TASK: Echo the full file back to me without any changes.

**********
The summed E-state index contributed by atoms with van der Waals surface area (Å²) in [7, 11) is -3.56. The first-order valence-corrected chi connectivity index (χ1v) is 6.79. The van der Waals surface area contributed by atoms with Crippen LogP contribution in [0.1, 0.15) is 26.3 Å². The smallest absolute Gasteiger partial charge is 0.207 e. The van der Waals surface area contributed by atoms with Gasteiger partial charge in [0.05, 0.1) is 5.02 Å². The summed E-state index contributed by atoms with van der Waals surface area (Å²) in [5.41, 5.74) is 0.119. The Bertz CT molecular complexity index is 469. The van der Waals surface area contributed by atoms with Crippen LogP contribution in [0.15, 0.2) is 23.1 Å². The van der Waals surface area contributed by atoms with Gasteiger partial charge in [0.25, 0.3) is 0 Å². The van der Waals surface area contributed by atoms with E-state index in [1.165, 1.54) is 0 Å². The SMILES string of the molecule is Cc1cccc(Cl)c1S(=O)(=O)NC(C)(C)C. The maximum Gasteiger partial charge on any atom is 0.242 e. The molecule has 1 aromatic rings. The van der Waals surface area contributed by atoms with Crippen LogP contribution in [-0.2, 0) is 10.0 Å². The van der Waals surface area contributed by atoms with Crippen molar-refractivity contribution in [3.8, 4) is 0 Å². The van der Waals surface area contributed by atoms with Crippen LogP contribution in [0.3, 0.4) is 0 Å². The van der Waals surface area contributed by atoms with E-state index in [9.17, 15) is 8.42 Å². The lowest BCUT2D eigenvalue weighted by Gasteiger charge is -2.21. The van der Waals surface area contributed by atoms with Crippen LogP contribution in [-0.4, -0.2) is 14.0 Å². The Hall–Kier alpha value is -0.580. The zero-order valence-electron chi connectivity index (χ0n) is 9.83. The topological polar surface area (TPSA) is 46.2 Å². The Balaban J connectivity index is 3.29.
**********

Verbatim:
The summed E-state index contributed by atoms with van der Waals surface area (Å²) in [7, 11) is -3.56. The first-order valence-corrected chi connectivity index (χ1v) is 6.79. The van der Waals surface area contributed by atoms with Crippen LogP contribution in [0.1, 0.15) is 26.3 Å². The smallest absolute Gasteiger partial charge is 0.207 e. The van der Waals surface area contributed by atoms with Gasteiger partial charge in [0.05, 0.1) is 5.02 Å². The summed E-state index contributed by atoms with van der Waals surface area (Å²) in [5.41, 5.74) is 0.119. The Bertz CT molecular complexity index is 469. The van der Waals surface area contributed by atoms with Crippen LogP contribution in [0.15, 0.2) is 23.1 Å². The van der Waals surface area contributed by atoms with Gasteiger partial charge in [0.25, 0.3) is 0 Å². The van der Waals surface area contributed by atoms with E-state index in [1.165, 1.54) is 0 Å². The SMILES string of the molecule is Cc1cccc(Cl)c1S(=O)(=O)NC(C)(C)C. The maximum Gasteiger partial charge on any atom is 0.242 e. The molecule has 1 aromatic rings. The van der Waals surface area contributed by atoms with Crippen LogP contribution in [-0.2, 0) is 10.0 Å². The van der Waals surface area contributed by atoms with Crippen molar-refractivity contribution in [3.8, 4) is 0 Å². The van der Waals surface area contributed by atoms with Crippen LogP contribution in [0.3, 0.4) is 0 Å². The van der Waals surface area contributed by atoms with E-state index in [9.17, 15) is 8.42 Å². The lowest BCUT2D eigenvalue weighted by Gasteiger charge is -2.21. The van der Waals surface area contributed by atoms with Crippen LogP contribution in [-0.4, -0.2) is 14.0 Å². The Hall–Kier alpha value is -0.580. The zero-order valence-electron chi connectivity index (χ0n) is 9.83. The topological polar surface area (TPSA) is 46.2 Å². The Balaban J connectivity index is 3.29.